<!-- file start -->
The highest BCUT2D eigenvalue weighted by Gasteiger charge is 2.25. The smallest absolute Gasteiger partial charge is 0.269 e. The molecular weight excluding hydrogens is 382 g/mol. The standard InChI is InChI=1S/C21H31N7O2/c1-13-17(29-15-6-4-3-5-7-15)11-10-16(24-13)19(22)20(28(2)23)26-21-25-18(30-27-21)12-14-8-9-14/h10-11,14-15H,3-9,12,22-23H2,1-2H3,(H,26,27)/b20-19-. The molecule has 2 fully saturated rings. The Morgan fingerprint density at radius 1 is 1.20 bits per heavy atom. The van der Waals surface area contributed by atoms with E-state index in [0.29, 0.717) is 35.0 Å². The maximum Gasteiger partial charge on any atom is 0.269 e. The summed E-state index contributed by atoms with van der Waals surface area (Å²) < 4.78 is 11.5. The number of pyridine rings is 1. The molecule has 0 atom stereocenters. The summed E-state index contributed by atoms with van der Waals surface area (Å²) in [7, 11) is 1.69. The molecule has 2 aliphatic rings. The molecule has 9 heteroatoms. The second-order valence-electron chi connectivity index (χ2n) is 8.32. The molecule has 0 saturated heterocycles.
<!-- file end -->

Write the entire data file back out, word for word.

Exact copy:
The highest BCUT2D eigenvalue weighted by Gasteiger charge is 2.25. The smallest absolute Gasteiger partial charge is 0.269 e. The molecular weight excluding hydrogens is 382 g/mol. The standard InChI is InChI=1S/C21H31N7O2/c1-13-17(29-15-6-4-3-5-7-15)11-10-16(24-13)19(22)20(28(2)23)26-21-25-18(30-27-21)12-14-8-9-14/h10-11,14-15H,3-9,12,22-23H2,1-2H3,(H,26,27)/b20-19-. The molecule has 2 fully saturated rings. The Morgan fingerprint density at radius 1 is 1.20 bits per heavy atom. The van der Waals surface area contributed by atoms with E-state index in [0.29, 0.717) is 35.0 Å². The maximum Gasteiger partial charge on any atom is 0.269 e. The summed E-state index contributed by atoms with van der Waals surface area (Å²) < 4.78 is 11.5. The number of pyridine rings is 1. The molecule has 0 atom stereocenters. The summed E-state index contributed by atoms with van der Waals surface area (Å²) in [7, 11) is 1.69. The molecule has 2 aliphatic rings. The molecule has 9 heteroatoms. The second-order valence-electron chi connectivity index (χ2n) is 8.32. The molecule has 0 saturated heterocycles.